In his motion, Almagarby portrayed himself as just a kid trying to make a buck, “a twenty-seven-year-old, part-time college student, rather than a billion-dollar hedge fund that routinely engages in the same conduct…, [or] a Merrill Lynch, UBS, or the numerous other broker-dealers who buy and sell, or make markets in securities issued by public companies.” He was, therefore, he contends, merely a “trader” by the SEC’s definition. All he did, he says, was purchase debt from time to time, then convert and sell it. He notes further that “The SEC has simply stated, in conclusory fashion, that Defendants purchased debt and sold it as “part of a regular business” without explaining how one (1) transaction every three (3) weeks would be a part of a “regular business” for purposes of Section 3(a)(5), which defines “Dealer” and exceptions to the definition.”

The SEC responded to Almagarby’s motion by reiterating its earlier arguments and expanding on some of them,  and Almagarby countered with a memorandum supporting its own motion and disputing what he believed to be the SEC’s new claims. 

He contends, among other things, that the SEC, by alleging that Microcap Equity and its activities were intended to be a “regular business,” was imputing motives to him that he did not necessarily have. Worse yet, it added additional claims without filing an amended complaint. Those claims were:

    • Unlike a trader, Almagarby’s and MEG’s income was derived in large measure from the discount they received on the purchased securities (i.e., discount from the then prevailing market prices) and not from later appreciation in the price in those securities. (Opposition, p. 8)
    •  Due to the pricing structure of many of Almagarby’s and MEG’s DPA contracts, they were generally assured of realizing a profit on their business dealings irrespective of any subsequent declines in the price of the purchased securities. (Id.)
    •  Evidence of Almagarby’s investing business includes the fact that he (i) seemingly sought to purchase only those securities that he, with the assistance of the lawyers who drafted his various Rule 144 attorney opinion letters, deemed likely to qualify for immediate resale into the market pursuant to the Rule 144 safe harbor and (ii) frequently began selling the securities he obtained through the DPAs shortly after depositing them into MEG’s brokerage accounts. (Id.)
    •  Almagarby and MEG’s trading activities do not rely primarily on appreciation, as Traders typically do, but on active negotiation, acquisition, conversation, and sales that go well beyond that of a Trader. (Id.)

In conclusion, Almagarby maintains that the SEC has failed to allege facts showing he and Microcap Equity were “engaged in the business” of buying and selling securities.

After many months spent on discovery, complicated by some procedural delays, on October 18, 2019, the SEC, satisfied it had proved its case, filed a motion for summary judgment. Almagarby filed his own motion for summary judgment on the same day. One of the things discovery had revealed was that Microcap Equity had “contracts and informal arrangements with multiple people who would act as ‘finders’ for MEG by identifying, contacting, and referring to Almagarby issuers that had ‘aged debt’ outstanding and who were willing to ‘repay’ such debt.”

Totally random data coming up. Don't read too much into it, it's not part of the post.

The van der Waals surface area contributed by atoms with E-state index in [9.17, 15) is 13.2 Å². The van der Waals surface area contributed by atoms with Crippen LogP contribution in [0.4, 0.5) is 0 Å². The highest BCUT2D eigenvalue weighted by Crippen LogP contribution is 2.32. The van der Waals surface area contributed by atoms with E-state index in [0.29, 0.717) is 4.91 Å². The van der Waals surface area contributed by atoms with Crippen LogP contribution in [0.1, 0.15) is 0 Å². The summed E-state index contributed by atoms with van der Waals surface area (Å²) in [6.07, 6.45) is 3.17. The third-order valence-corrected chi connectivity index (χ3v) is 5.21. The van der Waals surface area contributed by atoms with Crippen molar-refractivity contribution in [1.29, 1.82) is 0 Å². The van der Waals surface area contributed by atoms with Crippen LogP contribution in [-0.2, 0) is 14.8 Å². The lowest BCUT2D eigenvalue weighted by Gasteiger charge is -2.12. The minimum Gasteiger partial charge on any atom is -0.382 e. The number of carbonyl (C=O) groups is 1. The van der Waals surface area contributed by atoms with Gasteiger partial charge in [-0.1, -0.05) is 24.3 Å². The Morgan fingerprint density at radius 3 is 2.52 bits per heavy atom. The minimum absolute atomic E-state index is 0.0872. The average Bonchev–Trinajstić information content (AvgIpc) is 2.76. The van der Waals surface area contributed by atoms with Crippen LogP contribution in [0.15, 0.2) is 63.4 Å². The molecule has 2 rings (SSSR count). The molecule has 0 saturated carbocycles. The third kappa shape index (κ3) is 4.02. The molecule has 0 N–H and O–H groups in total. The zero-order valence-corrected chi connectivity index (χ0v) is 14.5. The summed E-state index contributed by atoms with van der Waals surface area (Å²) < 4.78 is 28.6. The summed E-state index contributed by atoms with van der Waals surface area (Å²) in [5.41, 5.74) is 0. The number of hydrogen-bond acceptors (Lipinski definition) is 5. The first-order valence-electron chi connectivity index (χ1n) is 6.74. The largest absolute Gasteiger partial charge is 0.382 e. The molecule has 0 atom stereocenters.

Describing himself and his work, Almagarby wrote in an email of November 2013:

My value is the fact that I can bring a sales force on the table that is already in place that has been cold calling companies and bringing deals in consistently. I manage the floor as well as structure deals and close them. I also am capable of trading. I also have many relationships with companies/shareholders that I have cultivated over the years and also have a network of deal finders. I have had a solid growth and thanks to a loyal team (including counsel, my father and his people) I am able to sail the ship smoothly.

The SEC believed that statement, among many other things, convincingly showed Almagarby was not just a “trader.” A striver, he had ambitions to scale yet greater heights:

In a November 2014 email to an associate, Almagarby wrote: “I’d love to be able to broaden the markets I am involved in and not just be involved in this tedious, highly scrutinized space filled with piker con artists working from their basements … and, later, “Trying to get into the big boys league [be]cause this space is a joke.”

The Judge Rules

In the end, Judge Marcia G. Cooke was persuaded by the SEC’s arguments. Nearly a year later, on August 17, 2020, she handed down an order on the two motions for summary judgment, granting the SEC’s and denying Almagarby’s.

In examining the instant case, Cooke let her analysis be guided by the Eleventh Circuit’s decision in SEC v. Big Apple Consulting USA, Inc., 783 F.3d 786, 809 (11th Cir. 2015). To show that Almagarby was not a “trader,” but a dealer conducting a “regular business,” she quotes a salient point from the decision:

While evidence of merely some profits from buying and selling securities may alone be inconclusive proof, the defendants’ entire business model was predicated on the purchase and sale of securities. [The defendants] depended on acquiring client stock to support operations and earn a profit… As further evidence of their dealer status, [the defendants] purchased [an issuer’s] stocks at deep discounts pursuant to its contractual agreement with [the issuer] and then sold those stocks for profit.